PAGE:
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Is yoga bad for you? New book sparks discussion

| Thursday, Feb. 9, 2012

As a yoga practitioner and a science reporter for The New York Times, William J. Broad had a lot questions about yoga.

So when he thought about a topic for his next book, yoga was a natural.

"I've done yoga forever and I've got a lot of questions," he says.

Among his seven earlier books, Broad had written about "Germs: Biological Weapons and America's Secret War" with Judith Miller and Stephen Engelberg, as well as "The Oracle: Ancient Delphi and the Science Behind Its Lost Secrets" and "The Universe Below: Discovering the Secrets of the Deep Sea."

In "The Science of Yoga: The Risks and Rewards" (Simon & Schuster, $26), released earlier this week, Broad used his skills as a science journalist to look into the facts and myths about the history of yoga and evaluate long-standing claims that yoga is a risk-free way to help you lose weight and heal your body, cure depression, improve your sex life and enhance your creative powers.

What he discovered is alternately reassuring and alarming.

"What surprised me was the extremely bad and extremely good things," he says.

According to Broad, scientific studies have shown that yoga can rev up your sex life naturally. But his research also turned up evidence that doing yoga can be harmful or even fatal.

Those latter claims stirred outrage among local yoga teachers last month when the New York Times Magazine published an excerpt from Broad's book under the title "How Yoga Can Wreck Your Body."

Broad cited his own experience -- he once injured his back while doing an extended-side-angle pose. He relayed the cautionary tale about a yogi who snapped three ribs while performing a spinal twist during a class in India with legendary yoga teacher B.K.S. Iyengar.

Other evidence came from scientific journals or papers, most prominently a 1973 paper by an authority on spinal rehabilitation that documented a 28-year-old woman who suffered a stroke while in a position called the wheel or upward bow.

"I was really put off by (the excerpt)," says Zeb Homison, who owns and teaches at Bikram Yoga Pittsburgh in the Strip District.

"Any physical act you do, you can hurt yourself. But this tone (in the excerpt) and how he addressed it -- he seemed to be demonizing it," Homison says. "He failed to mention any benefits people get from yoga."

As in any physical activity, injuries can occur with yoga, says Leta Koontz, the founder and a teacher at Schoolhouse Yoga. which has five locations in and around Pittsburgh.

"It seemed blown out of proportion," she says, noting that Broad's example of the woman who experienced the stroke occurred almost four decades ago. "If it was a more common occurrence, he could have come up with an incident in more recent years."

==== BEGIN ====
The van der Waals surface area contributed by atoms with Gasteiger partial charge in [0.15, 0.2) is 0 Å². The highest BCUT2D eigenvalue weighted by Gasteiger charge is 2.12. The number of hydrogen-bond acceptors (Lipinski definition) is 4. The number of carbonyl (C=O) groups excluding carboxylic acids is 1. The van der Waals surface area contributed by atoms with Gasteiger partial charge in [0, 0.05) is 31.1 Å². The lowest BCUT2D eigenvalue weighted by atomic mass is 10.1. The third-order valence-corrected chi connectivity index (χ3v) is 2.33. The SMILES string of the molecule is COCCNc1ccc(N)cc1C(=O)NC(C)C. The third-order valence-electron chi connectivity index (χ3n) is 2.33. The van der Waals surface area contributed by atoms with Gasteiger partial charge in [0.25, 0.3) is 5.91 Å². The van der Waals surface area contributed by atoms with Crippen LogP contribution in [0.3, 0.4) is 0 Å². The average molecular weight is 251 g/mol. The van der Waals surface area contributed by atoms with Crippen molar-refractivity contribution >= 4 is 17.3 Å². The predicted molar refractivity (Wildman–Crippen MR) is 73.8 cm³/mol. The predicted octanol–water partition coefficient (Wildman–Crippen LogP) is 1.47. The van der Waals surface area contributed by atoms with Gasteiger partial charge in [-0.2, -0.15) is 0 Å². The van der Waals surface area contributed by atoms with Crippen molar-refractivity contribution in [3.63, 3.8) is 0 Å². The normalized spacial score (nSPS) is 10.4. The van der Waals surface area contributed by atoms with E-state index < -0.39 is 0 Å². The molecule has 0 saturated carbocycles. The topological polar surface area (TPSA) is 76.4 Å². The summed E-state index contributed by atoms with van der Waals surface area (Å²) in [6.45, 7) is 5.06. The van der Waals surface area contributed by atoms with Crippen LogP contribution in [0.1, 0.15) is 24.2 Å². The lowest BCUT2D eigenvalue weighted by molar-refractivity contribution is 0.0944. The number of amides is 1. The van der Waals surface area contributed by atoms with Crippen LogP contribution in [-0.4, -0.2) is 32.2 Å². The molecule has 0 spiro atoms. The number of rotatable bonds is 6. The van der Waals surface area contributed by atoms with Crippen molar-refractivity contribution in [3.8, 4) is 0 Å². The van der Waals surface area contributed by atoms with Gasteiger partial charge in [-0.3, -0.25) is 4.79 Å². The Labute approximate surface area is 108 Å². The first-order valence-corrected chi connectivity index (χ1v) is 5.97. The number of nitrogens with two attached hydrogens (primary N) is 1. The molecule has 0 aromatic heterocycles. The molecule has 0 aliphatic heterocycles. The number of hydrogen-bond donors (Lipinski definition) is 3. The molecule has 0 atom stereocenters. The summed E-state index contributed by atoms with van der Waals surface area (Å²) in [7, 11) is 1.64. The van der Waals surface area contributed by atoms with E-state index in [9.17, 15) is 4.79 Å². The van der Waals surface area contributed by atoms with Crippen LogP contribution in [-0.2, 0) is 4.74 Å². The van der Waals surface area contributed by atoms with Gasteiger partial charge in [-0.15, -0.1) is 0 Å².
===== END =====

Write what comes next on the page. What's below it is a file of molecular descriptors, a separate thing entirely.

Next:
Broad thinks the New York Times article might have misled readers into overreacting. He was surprised when he saw the title editors had chosen for excerpts from a chapter titled "Risk of Injury."

But, he says: "Asking yoga teachers when yoga can produce injuries is like asking Phillip Morris if cigarettes can cause cancer."

One thing Broad, Koontz and Homison can agree on is that many yoga injuries can be avoided.

"One of my biggest jobs (as a teacher) is telling people to back off," says Homison, who cautions that the "no pain, no gain" mindset can do damage. It's important for students to pay attention and respond to the signals their bodies give, he says.

"It's about being in the present moment. You can't think about what's for dinner when you're balancing on one leg. You've got to focus your mind," he says.

"Your breath will tell you if you have gone too far," says Koontz, who counsels that clenching your jaw or holding your breath may be an indicator that you're working too hard. "If you can smile, (the pose) is probably appropriate."

To avoid injury, it's important to tell your teacher about any limitations you have before class begins.

"Let (your teacher) know if you're in a pose and feel discomfort. An experienced teacher will be able to help you modify the pose," Koontz says.

While Broad believes there is lots more for scientists and practitioners to learn, he hopes his book will help widen awareness of yoga's strengths and weaknesses.

Yoga can be extremely safe. It also can be extremely dangerous, Broad says.

He continues to practice yoga, but has modified or eliminated some of the poses.

"The trick is to be informed and (practice) with awareness and mindfulness. You have to learn how to be your own best teacher."

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